This futuristically looking object, called SleepBox, is designed exclusively for naps. Envisioned by Caspar Lohner and produced by LG Hausys in collaboration with Kläusler Acrylstein AG, the piece creates a place of comfort and relaxation within airports, offices or other public and semi-public spaces, providing peace and quiet in busy urban environments. The free-form shell is made from HI-MACS®, an innovative material, which is comprised of 70% natural stone powder derived from bauxite, 25% high quality acrylic resin and 5% natural pigments. Here is how Lohner describes his experience working with this unique compound: Every day was a challenge for me, but when something didn’t work, we tried and tried again until it was resolved. I learnt a lot about HI-MACS® fabrication possibilities thanks to this project. A porthole on one side of the shell provides an entry to the sleeping capsule, lined with a leather covered mattress. The outer part, thanks to the shape of the object, can serve as seating. SleepBox will be exhibited from 17th to 21th January at Swissbau 2012.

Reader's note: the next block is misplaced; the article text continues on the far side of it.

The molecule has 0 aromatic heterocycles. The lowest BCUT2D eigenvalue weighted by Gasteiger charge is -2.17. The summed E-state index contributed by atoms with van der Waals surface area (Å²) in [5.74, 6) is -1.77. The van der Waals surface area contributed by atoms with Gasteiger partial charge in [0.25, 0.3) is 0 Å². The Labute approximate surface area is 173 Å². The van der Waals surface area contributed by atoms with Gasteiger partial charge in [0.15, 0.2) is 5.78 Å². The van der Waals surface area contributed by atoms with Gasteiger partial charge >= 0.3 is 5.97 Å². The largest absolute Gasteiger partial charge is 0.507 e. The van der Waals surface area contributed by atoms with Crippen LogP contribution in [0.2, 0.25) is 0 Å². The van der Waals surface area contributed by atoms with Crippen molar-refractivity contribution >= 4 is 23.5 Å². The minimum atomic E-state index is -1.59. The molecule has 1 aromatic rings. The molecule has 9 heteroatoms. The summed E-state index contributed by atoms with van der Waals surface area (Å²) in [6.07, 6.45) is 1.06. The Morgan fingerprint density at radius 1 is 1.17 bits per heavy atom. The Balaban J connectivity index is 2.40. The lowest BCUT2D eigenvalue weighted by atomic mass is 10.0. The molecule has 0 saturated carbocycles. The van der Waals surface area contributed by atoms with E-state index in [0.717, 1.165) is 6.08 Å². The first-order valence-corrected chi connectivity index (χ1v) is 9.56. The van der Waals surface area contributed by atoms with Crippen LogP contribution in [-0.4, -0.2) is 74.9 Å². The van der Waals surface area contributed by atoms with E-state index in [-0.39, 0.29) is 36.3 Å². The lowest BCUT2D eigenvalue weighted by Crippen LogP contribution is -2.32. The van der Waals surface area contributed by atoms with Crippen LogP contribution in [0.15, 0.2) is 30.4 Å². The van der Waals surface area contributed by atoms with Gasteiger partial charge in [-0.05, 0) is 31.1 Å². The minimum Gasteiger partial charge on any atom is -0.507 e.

Categorized “Lounge bed”
Dutch highschool student Maarten Scherpenisse is thinking out loud about minimalist design with his portfolio of design concept visualisations. He has thought up a number of furniture items, but also this supercool foosball table right here. His concepts are all Über-minimalist forms that are not limited by functionality, and I think that’s great!
In 2001, B&B Italia challenged Belgian architect/industrial designer Vincent van Duysen to design a day bed. And so, he created this gorgeously elegant lounger. The day bed consists of just two shapes: a flat seat and one pure curve rising up, giving it a floating, light appearance. The whole is supported by a with a slim, subtle and non-disturbing steel structure. Based on the day bed design, Van Duysen continued to develop a whole seating series, including chairs and ottomans – but the day bed clearly has my preference.